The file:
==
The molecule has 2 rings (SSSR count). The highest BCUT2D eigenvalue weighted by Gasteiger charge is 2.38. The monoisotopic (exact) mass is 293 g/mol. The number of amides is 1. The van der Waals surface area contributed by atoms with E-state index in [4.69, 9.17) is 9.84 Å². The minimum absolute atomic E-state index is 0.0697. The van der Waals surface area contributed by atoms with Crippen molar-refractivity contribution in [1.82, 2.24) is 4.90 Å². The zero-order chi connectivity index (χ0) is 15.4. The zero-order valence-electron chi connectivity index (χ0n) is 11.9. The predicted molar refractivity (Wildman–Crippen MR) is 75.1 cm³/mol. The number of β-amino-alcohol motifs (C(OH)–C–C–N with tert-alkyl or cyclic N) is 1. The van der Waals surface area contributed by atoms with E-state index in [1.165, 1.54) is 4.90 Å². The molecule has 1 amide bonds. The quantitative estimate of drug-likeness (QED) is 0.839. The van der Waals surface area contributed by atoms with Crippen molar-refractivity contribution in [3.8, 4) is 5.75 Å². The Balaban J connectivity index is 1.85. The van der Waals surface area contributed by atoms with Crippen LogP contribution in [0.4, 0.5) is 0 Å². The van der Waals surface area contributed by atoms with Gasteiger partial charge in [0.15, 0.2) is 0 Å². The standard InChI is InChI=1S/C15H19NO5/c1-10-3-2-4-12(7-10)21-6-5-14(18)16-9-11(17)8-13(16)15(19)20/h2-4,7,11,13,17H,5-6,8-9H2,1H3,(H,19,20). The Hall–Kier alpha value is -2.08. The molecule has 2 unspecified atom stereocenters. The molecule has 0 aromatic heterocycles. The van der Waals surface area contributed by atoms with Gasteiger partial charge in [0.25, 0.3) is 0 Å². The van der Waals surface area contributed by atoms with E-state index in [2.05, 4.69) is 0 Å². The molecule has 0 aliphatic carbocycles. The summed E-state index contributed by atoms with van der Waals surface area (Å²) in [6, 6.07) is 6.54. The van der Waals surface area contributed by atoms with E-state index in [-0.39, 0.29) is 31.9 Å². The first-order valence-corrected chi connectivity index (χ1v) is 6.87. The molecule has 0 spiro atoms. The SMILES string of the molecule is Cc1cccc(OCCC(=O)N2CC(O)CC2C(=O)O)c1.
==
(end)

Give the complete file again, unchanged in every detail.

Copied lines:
The molecule has 2 rings (SSSR count). The highest BCUT2D eigenvalue weighted by Gasteiger charge is 2.38. The monoisotopic (exact) mass is 293 g/mol. The number of amides is 1. The van der Waals surface area contributed by atoms with E-state index in [4.69, 9.17) is 9.84 Å². The minimum absolute atomic E-state index is 0.0697. The van der Waals surface area contributed by atoms with Crippen molar-refractivity contribution in [1.82, 2.24) is 4.90 Å². The zero-order chi connectivity index (χ0) is 15.4. The zero-order valence-electron chi connectivity index (χ0n) is 11.9. The predicted molar refractivity (Wildman–Crippen MR) is 75.1 cm³/mol. The number of β-amino-alcohol motifs (C(OH)–C–C–N with tert-alkyl or cyclic N) is 1. The van der Waals surface area contributed by atoms with E-state index in [1.165, 1.54) is 4.90 Å². The molecule has 1 amide bonds. The quantitative estimate of drug-likeness (QED) is 0.839. The van der Waals surface area contributed by atoms with Crippen molar-refractivity contribution in [3.8, 4) is 5.75 Å². The Balaban J connectivity index is 1.85. The van der Waals surface area contributed by atoms with Crippen LogP contribution in [0.4, 0.5) is 0 Å². The van der Waals surface area contributed by atoms with Gasteiger partial charge in [0.15, 0.2) is 0 Å². The standard InChI is InChI=1S/C15H19NO5/c1-10-3-2-4-12(7-10)21-6-5-14(18)16-9-11(17)8-13(16)15(19)20/h2-4,7,11,13,17H,5-6,8-9H2,1H3,(H,19,20). The Hall–Kier alpha value is -2.08. The molecule has 2 unspecified atom stereocenters. The molecule has 0 aromatic heterocycles. The van der Waals surface area contributed by atoms with Gasteiger partial charge in [0.25, 0.3) is 0 Å². The van der Waals surface area contributed by atoms with E-state index in [2.05, 4.69) is 0 Å². The molecule has 0 aliphatic carbocycles. The summed E-state index contributed by atoms with van der Waals surface area (Å²) in [6, 6.07) is 6.54. The van der Waals surface area contributed by atoms with E-state index in [-0.39, 0.29) is 31.9 Å². The first-order valence-corrected chi connectivity index (χ1v) is 6.87. The molecule has 0 spiro atoms. The SMILES string of the molecule is Cc1cccc(OCCC(=O)N2CC(O)CC2C(=O)O)c1.